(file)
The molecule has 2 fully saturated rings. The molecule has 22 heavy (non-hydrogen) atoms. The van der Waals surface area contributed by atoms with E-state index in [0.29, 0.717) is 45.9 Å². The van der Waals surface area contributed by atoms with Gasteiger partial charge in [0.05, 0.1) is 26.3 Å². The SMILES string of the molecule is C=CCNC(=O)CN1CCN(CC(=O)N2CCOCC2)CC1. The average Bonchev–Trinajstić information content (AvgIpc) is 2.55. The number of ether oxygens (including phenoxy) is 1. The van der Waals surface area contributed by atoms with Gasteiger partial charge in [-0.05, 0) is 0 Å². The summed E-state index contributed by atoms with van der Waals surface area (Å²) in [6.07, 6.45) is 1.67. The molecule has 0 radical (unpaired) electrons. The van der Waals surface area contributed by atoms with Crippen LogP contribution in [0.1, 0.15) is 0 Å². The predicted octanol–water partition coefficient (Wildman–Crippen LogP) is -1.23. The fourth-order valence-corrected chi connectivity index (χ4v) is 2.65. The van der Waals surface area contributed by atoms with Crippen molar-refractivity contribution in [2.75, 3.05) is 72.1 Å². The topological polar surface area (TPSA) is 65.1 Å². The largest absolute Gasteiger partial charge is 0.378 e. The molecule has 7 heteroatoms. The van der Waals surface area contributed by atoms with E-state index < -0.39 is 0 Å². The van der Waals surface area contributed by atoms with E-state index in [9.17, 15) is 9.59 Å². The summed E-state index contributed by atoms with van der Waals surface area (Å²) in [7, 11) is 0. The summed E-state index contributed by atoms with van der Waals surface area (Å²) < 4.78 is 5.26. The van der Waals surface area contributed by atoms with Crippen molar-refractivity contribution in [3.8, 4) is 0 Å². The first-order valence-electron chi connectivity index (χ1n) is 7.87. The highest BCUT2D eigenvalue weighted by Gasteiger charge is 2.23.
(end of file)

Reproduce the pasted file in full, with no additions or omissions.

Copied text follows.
The molecule has 2 fully saturated rings. The molecule has 22 heavy (non-hydrogen) atoms. The van der Waals surface area contributed by atoms with E-state index in [0.29, 0.717) is 45.9 Å². The van der Waals surface area contributed by atoms with Gasteiger partial charge in [0.05, 0.1) is 26.3 Å². The SMILES string of the molecule is C=CCNC(=O)CN1CCN(CC(=O)N2CCOCC2)CC1. The average Bonchev–Trinajstić information content (AvgIpc) is 2.55. The number of ether oxygens (including phenoxy) is 1. The van der Waals surface area contributed by atoms with Gasteiger partial charge in [-0.05, 0) is 0 Å². The summed E-state index contributed by atoms with van der Waals surface area (Å²) in [6.07, 6.45) is 1.67. The molecule has 0 radical (unpaired) electrons. The van der Waals surface area contributed by atoms with Crippen LogP contribution in [0.1, 0.15) is 0 Å². The predicted octanol–water partition coefficient (Wildman–Crippen LogP) is -1.23. The fourth-order valence-corrected chi connectivity index (χ4v) is 2.65. The van der Waals surface area contributed by atoms with Crippen molar-refractivity contribution in [2.75, 3.05) is 72.1 Å². The topological polar surface area (TPSA) is 65.1 Å². The largest absolute Gasteiger partial charge is 0.378 e. The molecule has 7 heteroatoms. The van der Waals surface area contributed by atoms with E-state index < -0.39 is 0 Å². The van der Waals surface area contributed by atoms with E-state index in [9.17, 15) is 9.59 Å². The summed E-state index contributed by atoms with van der Waals surface area (Å²) in [7, 11) is 0. The summed E-state index contributed by atoms with van der Waals surface area (Å²) < 4.78 is 5.26. The van der Waals surface area contributed by atoms with Crippen molar-refractivity contribution in [3.8, 4) is 0 Å². The first-order valence-electron chi connectivity index (χ1n) is 7.87. The highest BCUT2D eigenvalue weighted by Gasteiger charge is 2.23.